Aftenposten’s editor-in-chief, Espen Egil Hansen. Photo: Aftenposten
London: Facebook is reinstating a famous Vietnam War-era photo of a naked girl fleeing a napalm attack, after a public outcry over its removal of the image including harsh criticism from Norway’s prime minister.
In a clash between a democratically elected leader and the social media giant over how to patrol the internet, prime minister Erna Solberg said Facebook was editing history by erasing images of the iconic 1972 “Napalm Girl” photograph, which showed children running from a bombed village.
The company initially said the photo violated its Community Standards barring child nudity on the site.
Earlier a furious Norwegian newspaper had taken Facebook chief executive Mark Zuckerberg to task for “abusing his power” as the world’s most powerful editor.
Espen Egil Hansen, editor-in-chief of the Aftenposten, the country’s biggest newspaper, published a long tirade against Mr Zuckerberg after receiving an email from Facebook saying the image contravened the site’s rules.
Facebook had also suspended Norwegian author and journalist Tom Egeland after he shared the image on the social networkseveral weeks ago as part of a story on seven photographs that changed the history of warfare.
Aftenposten reported on that suspension and used the same photograph in its article, which it then shared on the newspaper’s Facebook page.
But Facebook sent Aftenposten an email asking them to “remove or pixelise” the photograph.
“We place limitations on the display of nudity to limit the exposure of the different people using our platform to sensitive content,” Facebook’s letter said, adding that it allowed some exceptions for “content posted for educational, humorous or satirical purposes”.
Less than 24 hours after sending the email, Facebook unilaterally deleted the article, and the image, from Aftenposten’s Facebook page.
It also censored Ms Solberg after she posted the photograph on her own Facebook page in solidarity.
Ms Solberg posted the picture on Friday morning but it was taken down just three hours later, Bloomberg reported.
The Terror of War, a photograph by Nick Ut showing nine-year-old Kim Phuc fleeing a napalm attack, won a Pulitzer prize and is considered one of history’s most powerful war journalism images.
“Listen, Mark, this is serious,” Mr Hansen wrote. “First you create rules that don’t distinguish between child pornography and famous war photographs. Then you practice these rules without allowing space for good judgement.
“Finally you even censor criticism against and a discussion about the decision – and you punish the person who dares to voice criticism.”
Mr Zuckerberg has denied that Facebook is a media company.
However Mr Hansen said that Mr Zuckerberg was “the world’s most powerful editor” as Facebook was “offering us a great channel for distributing our content”.
“You are restricting my room for exercising my editorial responsibility,” Mr Hansen wrote.
“I think you are abusing your power and I find it hard to believe that you have thought it through thoroughly.”
Free and independent media must sometimes publish unpleasant images, he said.
“If liberty means anything at all, British George Orwell wrote in the preface to Animal Farm, it means the right to tell people what they do not want to hear.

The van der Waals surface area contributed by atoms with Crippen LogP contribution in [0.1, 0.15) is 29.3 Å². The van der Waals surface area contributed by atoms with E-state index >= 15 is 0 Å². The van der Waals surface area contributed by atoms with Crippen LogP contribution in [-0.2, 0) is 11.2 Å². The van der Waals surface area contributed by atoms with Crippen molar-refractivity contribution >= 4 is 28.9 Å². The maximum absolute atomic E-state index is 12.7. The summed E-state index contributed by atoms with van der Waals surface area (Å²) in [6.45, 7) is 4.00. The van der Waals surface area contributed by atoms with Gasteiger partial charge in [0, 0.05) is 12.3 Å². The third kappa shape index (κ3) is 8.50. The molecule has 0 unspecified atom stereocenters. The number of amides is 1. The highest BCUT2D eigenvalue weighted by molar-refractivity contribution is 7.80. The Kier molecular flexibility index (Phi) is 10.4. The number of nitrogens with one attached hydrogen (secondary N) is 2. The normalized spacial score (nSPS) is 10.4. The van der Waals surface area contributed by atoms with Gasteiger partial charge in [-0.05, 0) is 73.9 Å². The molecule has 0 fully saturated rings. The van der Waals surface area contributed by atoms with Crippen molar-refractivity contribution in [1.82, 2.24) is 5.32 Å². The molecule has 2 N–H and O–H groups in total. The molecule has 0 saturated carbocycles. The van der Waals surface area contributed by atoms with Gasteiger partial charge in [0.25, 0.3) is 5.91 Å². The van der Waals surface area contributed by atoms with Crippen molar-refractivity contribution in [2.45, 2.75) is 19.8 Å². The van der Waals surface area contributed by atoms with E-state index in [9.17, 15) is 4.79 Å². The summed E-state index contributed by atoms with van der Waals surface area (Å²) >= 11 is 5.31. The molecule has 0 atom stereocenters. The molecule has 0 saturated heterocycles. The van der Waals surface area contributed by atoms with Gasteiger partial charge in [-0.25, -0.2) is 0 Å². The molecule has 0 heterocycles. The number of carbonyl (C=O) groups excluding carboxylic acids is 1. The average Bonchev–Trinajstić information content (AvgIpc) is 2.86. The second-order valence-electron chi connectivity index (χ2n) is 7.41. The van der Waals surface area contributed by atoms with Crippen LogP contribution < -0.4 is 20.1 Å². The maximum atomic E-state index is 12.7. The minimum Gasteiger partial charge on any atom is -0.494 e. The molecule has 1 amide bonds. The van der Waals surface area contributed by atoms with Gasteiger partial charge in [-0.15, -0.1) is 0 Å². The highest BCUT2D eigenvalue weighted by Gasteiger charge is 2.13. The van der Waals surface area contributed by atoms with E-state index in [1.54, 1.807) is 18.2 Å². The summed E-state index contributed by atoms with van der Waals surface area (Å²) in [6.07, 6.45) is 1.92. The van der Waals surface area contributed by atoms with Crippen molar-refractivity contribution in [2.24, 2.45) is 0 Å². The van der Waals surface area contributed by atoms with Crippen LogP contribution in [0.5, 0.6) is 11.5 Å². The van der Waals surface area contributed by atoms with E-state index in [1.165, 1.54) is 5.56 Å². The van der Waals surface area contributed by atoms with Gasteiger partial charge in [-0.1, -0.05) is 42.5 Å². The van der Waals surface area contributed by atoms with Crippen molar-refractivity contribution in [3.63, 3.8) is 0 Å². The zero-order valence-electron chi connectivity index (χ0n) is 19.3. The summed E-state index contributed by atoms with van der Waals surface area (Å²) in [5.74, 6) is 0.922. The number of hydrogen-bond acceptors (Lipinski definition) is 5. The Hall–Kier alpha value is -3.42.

“Editors cannot live with you, Mark, as a master editor.”
Rolv Erik Ryssdal, CEO of Schibsted Media Group, which owns the newspaper, told Fairfax Media it was “not acceptable” for Facebook to “stop Aftenposten from publishing one of the most important photos of our time”.
“Facebook’s censorship is an attack on the freedom of expression – and therefore on democracy,” he said.
In an email to the newspaper, a Facebook spokeswoman said that while they recognised the image was iconic, it was hard to distinguish between cases where naked pictures of children should be allowed, and when they should not be.
“We are trying to find the right balance between people having the opportunity to express themselves, and maintaining a safe and respectful experience in our global community,” the email said.
“Our solutions will not always be perfect, but we strive to further improve our policies and the way we enforce them.”
In a statement to Fairfax Media, Facebook said it had “looked again at how our Community Standards were applied in this case”.
“An image of a naked child would normally be presumed to violate our Community Standards, and in some countries might even qualify as child pornography,” the statement said.
“In this case, we recognise the history and global importance of this image in documenting a particular moment in time. Because of its status as an iconic image of historical importance, the value of permitting sharing outweighs the value of protecting the community by removal, so we have decided to reinstate the image on Facebook where we are aware it has been removed.
“We will also adjust our review mechanisms to permit sharing of the image going forward. It will take some time to adjust these systems but the photo should be available for sharing in the coming days.
“We are always looking to improve our policies to make sure they both promote free expression and keep our community safe, and we will be engaging with publishers and other members of our global community on these important questions going forward.”
In an email to Fairfax Media, Mr Ryssdal also disputed Mr Zuckerberg’s claim that Facebook was not a media company, saying that the social media giant was taking more than $200 million from the Norwegian advertising market but – along with Google – paid “only crumbs in taxes back to society”.
Facebook uses an anti-child exploitation software tool by Microsoft known as PhotoDNA which constantly crawls through its pages looking for, matching and deleting exploitative photos of children. It also reports them to child protection agencies.
Ms Solberg said Facebook’s ban had put unacceptable limits on freedom of speech.